How To Fix The NBA All-Star Game

How to bring back the luster of a shining event.

By Jarrod Castillo Staff Writer & Francisco Valladares Athletics Editor

Graphic by Francisco Valladares Athletics Editor

It’s 2003 in Atlanta, Georgia. In his final All-Star game, Michael Jordan receives a pass from Allen Iverson with 9.5 seconds left in overtime. Jordan backs down Shawn Marion and with 6.9 seconds left, rises and hits a fadeaway to give the East the 138–136 lead with only 4.8 seconds left on the clock.

Although the East would eventually lose the game, 155–145 in double overtime, moments like that are what make the NBA All-Star game shine.

Fast forward to 2018 and it’s clear that the NBA All-Star Game has lost its luster. This has never been more evident than during the 2017 NBA All-Star Game.

In a farce, the West defeated the East, 192–182. Immediately following the game, NBA Players Association President Chris Paul met with NBA Commissioner Adam Silver to discuss improving the game; players didn’t take it seriously, as evidenced by the result, and the fans lost interest.

This year, the NBA has implemented a new system in hopes of luring fans back. The league opted to return to a playground-style player selection, with team captains choosing teams in a non-televised event. With the All-Star Game in Los Angeles, 2018 would be the perfect year to reel in fans that have strayed.

Except it didn’t quite work. Watching the broadcast on TNT, it appeared that fans were not enjoying the game; cheers were few and far between.

The in-arena atmosphere painted a bleaker picture; according to Bill Plaschke of the Los Angeles Times on Twitter, Staples Center was “so quiet,” with a few people cheering the occasional dunk. Furthermore, Plaschke noted that the renewed emphasis on defense didn’t work — the arena was quiet regardless.

So what can be done to fix the All-Star game? Jarrod Castillo and Francisco Valladares discuss four ways to make the game interesting to the fans again.

Removing Pregame Gimmick

J: Removing all pregame gimmicks should help, since more often than not, said gimmicks tend to be cringy. This year’s attempt to liven up the crowd with comedian Kevin Hart doing player introductions and joking about them was more of an airball than a three.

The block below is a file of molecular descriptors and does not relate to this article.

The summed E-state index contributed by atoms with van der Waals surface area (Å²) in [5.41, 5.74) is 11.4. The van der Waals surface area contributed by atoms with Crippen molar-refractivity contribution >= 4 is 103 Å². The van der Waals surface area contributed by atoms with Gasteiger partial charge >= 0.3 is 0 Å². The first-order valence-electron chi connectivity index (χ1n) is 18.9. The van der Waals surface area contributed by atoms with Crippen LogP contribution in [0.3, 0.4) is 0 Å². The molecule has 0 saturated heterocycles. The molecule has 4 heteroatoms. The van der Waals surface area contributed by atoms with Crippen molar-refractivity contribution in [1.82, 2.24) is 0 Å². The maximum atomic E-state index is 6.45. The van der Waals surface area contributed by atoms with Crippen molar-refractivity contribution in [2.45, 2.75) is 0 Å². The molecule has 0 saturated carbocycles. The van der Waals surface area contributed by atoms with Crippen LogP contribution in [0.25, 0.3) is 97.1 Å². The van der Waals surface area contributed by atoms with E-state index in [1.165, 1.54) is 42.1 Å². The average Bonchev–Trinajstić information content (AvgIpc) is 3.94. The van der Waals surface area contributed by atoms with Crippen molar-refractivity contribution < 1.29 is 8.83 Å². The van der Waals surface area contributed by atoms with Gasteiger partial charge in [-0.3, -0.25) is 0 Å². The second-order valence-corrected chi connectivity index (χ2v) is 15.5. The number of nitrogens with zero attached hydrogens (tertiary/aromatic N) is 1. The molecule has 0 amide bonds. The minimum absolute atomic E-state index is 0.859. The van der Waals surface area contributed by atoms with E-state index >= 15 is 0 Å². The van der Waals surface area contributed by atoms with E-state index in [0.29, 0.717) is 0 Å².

F: Kevin Hart had his moments, but ultimately didn’t hype the crowd up enough. In past years, musical performances and stadium announcers have been enough to keep the crowd entertained, which is why they should just bring that aspect back. In addition, allowing the players to naturally do quirky and funny things is a lot more entertaining than having someone there that is really trying to be funny. It makes the experience a lot more organic and gives fans good insight into player personalities.

Give Fans Incentives to Care

J: Having the game actually mean something to the fans can drastically improve fan interaction. If a particular team scores a certain amount of points or holds their opponent below a determined amount, all fans in attendance have a chance to win a prize or all fans get tacos. This is similar to what the Los Angeles Lakers have done in recent years, as fans get two free tacos if the team keeps their opponents under 100 points.

F: I’d love free tacos. This a great idea. I have nothing else to add.

Hold the Event in New Cities

J: The All-Star game should be held in cities with strong fan bases such as Seattle and more recently, Toronto. When Toronto hosted the All-Star game in 2016, the fans were lively, excited and more importantly, engaged in the game, especially NBA superfan Drake.

Last year, New Orleans hosted for the third time in 10 years, and it appeared that fans were burned out by the frequency of the event, as they seemed less energetic. That’s not to say that New Orleans is a bad city — it just appeared that the city and the fans weren’t as excited or engaged as the fans in prior years.

F: Having new teams host the event would make fan interaction a lot better because it’s a lot easier to get fans excited when they scarcely get to experience All-Star Weekend. I feel like the Los Angeles crowd really took the event for granted, which is why the fan reactions in the stadium weren’t anything too crazy. I’d like to see it in Oklahoma, or even San Francisco, once the Warriors move away from Oakland.

Let Captains Choose Their Teams at Center Court

J: It needs to be right before tipoff and televised. This can take the place of the aforementioned gimmicks before the game, creating drama and tension, something that has been lacking in the previous games.

Silver and the two captains of this year’s game, LeBron James and Stephen Curry, have already discussed the possibility of televising the event next year to attract more fans. Even though the team selection wasn’t televised this year, there was renewed buzz around the game as fans and personalities alike discussed who was picked when and which team would win.

F: As much as I love the drama that comes along with literally choosing players beforehand, it would probably just take too long. There’s too many players and hard decisions that go along with choosing a good and balanced team. Also, having the teams chosen right before the game would basically make media day obsolete, which sucks because we would miss out on great quotes and interviews. Nonetheless, the choosing of players should be televised. Twitter should be allowed to ridicule and roast the last players chosen — it’s only right.

By implementing these changes, the All-Star game should return to being the gold standard it once was. If the NBA ignores them, then it probably won’t matter because we’re just stupid college writers. No biggie.